On his debut LP, Jardín, Gabriel Garzón-Montano sings of the struggles and uncertainties of the many- layered game that is America today, from the specific doubt and double consciousness of the first- generation hustle, to the universal challenges of love, legacy, and exploring the maze of one's own mind. A child of immigrant parents - a child of Brooklyn, NY - Garzón-Montano’s aesthetic is an extension of his French-Colombian heritage, a pastiche of Bach sonatas, cumbia records, and the machine gun funk that echoes to this day from behind half-rolled tints up and down Nostrand Ave. His mother, a member of the Philip Glass ensemble in the 1990’s, instilled within him a painstaking attention to detail that remains a hallmark of his process. “My mother is the reason I love music,” he says. Her rigorous classical instruction served as his creative engine as he honed his skills over the course of years in the lab, copping Stevie's changes, studying Prince's lyrics, and absorbing the beat theses of Timbaland, Dilla, and Pete Rock.
Jardín comes on the heels of three intense years of touring, writing and recording. Soon after the 2014 release of his debut EP, Bishouné: Alma del Huila, Gabriel was invited out on the road by rock legend Lenny Kravitz, as direct support on 23 concerts across Europe. The day after playing Wembley Arena, he received a call notifying him that his song "6 8" would be sampled by Drake on his full-length If You're Reading This, It's Too Late. The months following these cosigns Garzón-Montano was featured at Bonnaroo, Lollapalooza, and Austin City Limits, and on back-to-back tours with English indie-rockers Glass Animals and Stones Throw label mate Mayer Hawthorne.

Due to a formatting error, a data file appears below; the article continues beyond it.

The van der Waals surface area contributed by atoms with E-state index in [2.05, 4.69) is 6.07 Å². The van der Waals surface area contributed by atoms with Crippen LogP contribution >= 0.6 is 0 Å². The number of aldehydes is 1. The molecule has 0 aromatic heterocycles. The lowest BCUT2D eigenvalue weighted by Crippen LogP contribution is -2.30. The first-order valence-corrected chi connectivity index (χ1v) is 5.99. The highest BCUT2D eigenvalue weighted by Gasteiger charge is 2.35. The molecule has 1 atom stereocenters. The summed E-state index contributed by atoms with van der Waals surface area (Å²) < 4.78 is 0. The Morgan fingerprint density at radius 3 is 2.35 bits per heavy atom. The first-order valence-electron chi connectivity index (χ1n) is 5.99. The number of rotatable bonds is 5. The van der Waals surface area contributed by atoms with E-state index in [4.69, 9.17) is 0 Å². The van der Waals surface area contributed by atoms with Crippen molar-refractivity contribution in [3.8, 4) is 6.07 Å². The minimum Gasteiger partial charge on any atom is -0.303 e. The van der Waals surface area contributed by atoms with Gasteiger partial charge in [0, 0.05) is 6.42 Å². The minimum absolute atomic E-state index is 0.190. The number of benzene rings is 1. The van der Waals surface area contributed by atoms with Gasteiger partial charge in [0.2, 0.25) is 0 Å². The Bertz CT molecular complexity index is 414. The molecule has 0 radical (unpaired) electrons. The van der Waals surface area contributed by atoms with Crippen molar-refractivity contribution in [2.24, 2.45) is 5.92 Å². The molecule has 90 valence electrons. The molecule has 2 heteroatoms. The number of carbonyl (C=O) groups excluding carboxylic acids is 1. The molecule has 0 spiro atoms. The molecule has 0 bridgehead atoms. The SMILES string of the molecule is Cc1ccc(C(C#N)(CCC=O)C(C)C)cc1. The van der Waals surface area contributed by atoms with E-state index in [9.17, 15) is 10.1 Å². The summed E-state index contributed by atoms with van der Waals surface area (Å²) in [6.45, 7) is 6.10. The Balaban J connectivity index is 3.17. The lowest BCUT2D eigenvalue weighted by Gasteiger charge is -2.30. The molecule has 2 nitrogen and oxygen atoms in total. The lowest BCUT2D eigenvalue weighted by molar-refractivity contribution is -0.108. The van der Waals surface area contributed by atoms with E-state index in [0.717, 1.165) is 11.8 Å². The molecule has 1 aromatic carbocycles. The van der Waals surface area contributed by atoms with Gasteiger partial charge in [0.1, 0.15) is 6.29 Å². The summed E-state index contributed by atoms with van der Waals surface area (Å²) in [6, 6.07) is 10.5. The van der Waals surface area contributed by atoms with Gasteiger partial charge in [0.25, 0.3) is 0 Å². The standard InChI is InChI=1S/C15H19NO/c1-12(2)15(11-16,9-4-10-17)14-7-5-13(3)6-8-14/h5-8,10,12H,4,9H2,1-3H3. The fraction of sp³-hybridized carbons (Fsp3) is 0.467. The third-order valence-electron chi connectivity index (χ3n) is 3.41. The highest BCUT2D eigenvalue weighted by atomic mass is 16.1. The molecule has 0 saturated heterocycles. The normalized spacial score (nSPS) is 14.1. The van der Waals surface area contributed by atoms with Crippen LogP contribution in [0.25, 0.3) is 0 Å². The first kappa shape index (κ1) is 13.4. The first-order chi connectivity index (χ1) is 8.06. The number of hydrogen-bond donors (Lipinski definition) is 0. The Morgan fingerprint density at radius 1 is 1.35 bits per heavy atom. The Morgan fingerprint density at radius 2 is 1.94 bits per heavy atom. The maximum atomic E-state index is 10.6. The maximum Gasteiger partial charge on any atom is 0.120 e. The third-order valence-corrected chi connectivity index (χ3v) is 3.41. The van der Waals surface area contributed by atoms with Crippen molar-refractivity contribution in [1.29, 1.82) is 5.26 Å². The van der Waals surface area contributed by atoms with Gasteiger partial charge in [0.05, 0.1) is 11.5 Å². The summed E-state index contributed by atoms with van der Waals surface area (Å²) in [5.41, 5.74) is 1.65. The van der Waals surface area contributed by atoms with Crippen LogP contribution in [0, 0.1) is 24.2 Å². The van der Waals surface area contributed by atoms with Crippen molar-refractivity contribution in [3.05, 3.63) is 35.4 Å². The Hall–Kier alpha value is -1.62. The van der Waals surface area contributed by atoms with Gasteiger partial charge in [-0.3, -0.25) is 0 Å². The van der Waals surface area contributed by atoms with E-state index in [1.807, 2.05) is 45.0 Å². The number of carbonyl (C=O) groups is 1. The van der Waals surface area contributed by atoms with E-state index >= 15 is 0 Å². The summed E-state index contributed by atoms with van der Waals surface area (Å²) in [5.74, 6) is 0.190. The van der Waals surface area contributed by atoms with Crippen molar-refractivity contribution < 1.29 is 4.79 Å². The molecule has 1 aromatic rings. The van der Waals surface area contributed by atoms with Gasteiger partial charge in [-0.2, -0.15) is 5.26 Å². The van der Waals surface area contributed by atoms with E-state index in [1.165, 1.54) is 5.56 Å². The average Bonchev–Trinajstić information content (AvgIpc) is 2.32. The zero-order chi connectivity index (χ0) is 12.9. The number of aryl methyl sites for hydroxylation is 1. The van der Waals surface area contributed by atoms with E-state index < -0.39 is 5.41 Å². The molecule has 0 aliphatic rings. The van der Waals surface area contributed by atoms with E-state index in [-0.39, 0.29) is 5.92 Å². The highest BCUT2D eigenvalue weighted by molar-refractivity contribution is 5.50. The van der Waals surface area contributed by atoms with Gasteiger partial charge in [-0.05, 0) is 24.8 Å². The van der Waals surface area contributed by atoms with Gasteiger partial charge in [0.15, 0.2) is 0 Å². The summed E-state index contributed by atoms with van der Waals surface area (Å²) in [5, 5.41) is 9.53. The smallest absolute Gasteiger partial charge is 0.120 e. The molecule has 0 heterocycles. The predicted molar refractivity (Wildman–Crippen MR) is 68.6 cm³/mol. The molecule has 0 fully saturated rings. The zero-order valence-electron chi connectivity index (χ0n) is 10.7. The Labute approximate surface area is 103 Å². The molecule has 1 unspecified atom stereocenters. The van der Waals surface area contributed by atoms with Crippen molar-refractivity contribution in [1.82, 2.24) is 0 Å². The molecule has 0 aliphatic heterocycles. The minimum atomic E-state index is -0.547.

In 2016, he returned to Waterfront Studios in Hudson, NY, to record Jardín with his mentor, analog guru Henry Hirsch. A capable multi-instrumentalist, Gabriel tracked drums, bass, guitar, piano, and synthesizers direct to 2" tape, adding percussion, digital programming, and several layers of his own vocals to create a lush sonic environment that recalls a contemporary, streetwise Journey Through the Secret Life of Plants. "I wanted to make music that would remind people how beautiful life is - how delicate their hearts are," says Garzón-Montano. "A garden is full of life, and growth, and beauty. I named the album Jardín hoping for it to create a space for healing when people put it on. I've always wanted to make music that is healing, comforting, and funky." This intention is, perhaps, what has always attracted listeners to his music. Fans of Bishouné will find familiar ground in the organic sounds and impressionist narratives of Jardín: the Moog- heavy "Fruitflies" reads as a lyrical epilogue to "Keep on Running," while "The Game" brings the folkloric percussion of "Me Alone" home from Cartagena to Crown Heights. The enduring choruses of "Sour Mango," "Crawl," and "My Balloon" exhibit a melodic and compositional craftsmanship reminiscent of the fan favorite "Everything is Everything," confirming Garzón-Montano's innate pop sensibilities, and his indisputable knack for fusing a wide range of classic influences and cutting-edge ideas to create a sound all his own.